September Weather in Anchorage Alaska, United States
Daily high temperatures decrease by 11°F, from 62°F to 51°F, rarely falling below 44°F or exceeding 67°F.
Daily low temperatures decrease by 10°F, from 49°F to 39°F, rarely falling below 30°F or exceeding 53°F.
For reference, on July 20, the hottest day of the year, temperatures in Anchorage typically range from 55°F to 68°F, while on January 17, the coldest day of the year, they range from 13°F to 23°F.
Average High and Low Temperature in September in Anchorage
The figure below shows you a compact characterization of the hourly average temperatures for the quarter of the year centered on September. The horizontal axis is the day, the vertical axis is the hour of the day, and the color is the average temperature for that hour and day.
Average Hourly Temperature in September in Anchorage
frigid 15°F freezing 32°F very cold 45°F cold 55°F cool 65°F comfortable 75°F warm 85°F hot 95°F sweltering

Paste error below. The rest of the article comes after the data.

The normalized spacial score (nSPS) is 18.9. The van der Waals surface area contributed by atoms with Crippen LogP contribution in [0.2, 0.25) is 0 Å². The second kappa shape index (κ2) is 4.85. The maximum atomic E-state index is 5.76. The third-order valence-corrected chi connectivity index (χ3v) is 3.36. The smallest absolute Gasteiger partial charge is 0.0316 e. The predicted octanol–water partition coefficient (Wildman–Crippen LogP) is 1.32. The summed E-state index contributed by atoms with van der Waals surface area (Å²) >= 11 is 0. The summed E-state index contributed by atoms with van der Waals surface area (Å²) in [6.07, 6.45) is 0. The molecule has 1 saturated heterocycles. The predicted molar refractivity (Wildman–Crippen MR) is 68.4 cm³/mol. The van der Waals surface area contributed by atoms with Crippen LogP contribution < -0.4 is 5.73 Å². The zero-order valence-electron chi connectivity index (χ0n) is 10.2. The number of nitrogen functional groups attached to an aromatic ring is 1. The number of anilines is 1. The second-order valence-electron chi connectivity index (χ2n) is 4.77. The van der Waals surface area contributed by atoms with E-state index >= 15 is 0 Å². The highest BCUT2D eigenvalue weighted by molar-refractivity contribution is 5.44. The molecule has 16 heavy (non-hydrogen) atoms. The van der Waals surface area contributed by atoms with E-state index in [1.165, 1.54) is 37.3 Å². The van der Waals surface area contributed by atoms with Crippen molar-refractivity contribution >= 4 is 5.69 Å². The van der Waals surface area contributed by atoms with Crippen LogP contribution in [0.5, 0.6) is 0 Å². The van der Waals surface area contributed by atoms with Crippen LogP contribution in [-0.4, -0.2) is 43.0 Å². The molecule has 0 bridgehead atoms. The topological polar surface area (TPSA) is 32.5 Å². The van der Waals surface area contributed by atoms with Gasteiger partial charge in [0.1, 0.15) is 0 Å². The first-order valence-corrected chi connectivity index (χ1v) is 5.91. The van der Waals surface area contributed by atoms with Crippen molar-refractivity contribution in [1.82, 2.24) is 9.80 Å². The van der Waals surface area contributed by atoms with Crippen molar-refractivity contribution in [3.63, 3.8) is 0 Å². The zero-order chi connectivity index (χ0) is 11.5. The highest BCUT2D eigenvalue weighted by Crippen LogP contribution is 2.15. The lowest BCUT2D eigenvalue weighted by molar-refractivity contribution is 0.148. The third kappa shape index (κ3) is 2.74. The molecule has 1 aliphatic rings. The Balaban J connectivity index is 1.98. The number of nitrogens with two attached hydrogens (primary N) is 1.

The month of September in Anchorage experiences essentially constant cloud cover, with the percentage of time that the sky is overcast or mostly cloudy remaining about 59% throughout the month. The highest chance of overcast or mostly cloudy conditions is 60% on September 19.
The clearest day of the month is September 1, with clear, mostly clear, or partly cloudy conditions 42% of the time.
For reference, on December 18, the cloudiest day of the year, the chance of overcast or mostly cloudy conditions is 63%, while on March 16, the clearest day of the year, the chance of clear, mostly clear, or partly cloudy skies is 48%.
Cloud Cover Categories in September in Anchorage
0% clear 20% mostly clear 40% partly cloudy 60% mostly cloudy 80% overcast 100%
A wet day is one with at least 0.04 inches of liquid or liquid-equivalent precipitation. In Anchorage, the chance of a wet day over the course of September is gradually increasing, starting the month at 36% and ending it at 38%.
For reference, the year's highest daily chance of a wet day is 39% on September 27, and its lowest chance is 13% on March 28.
Probability of Precipitation in September in Anchorage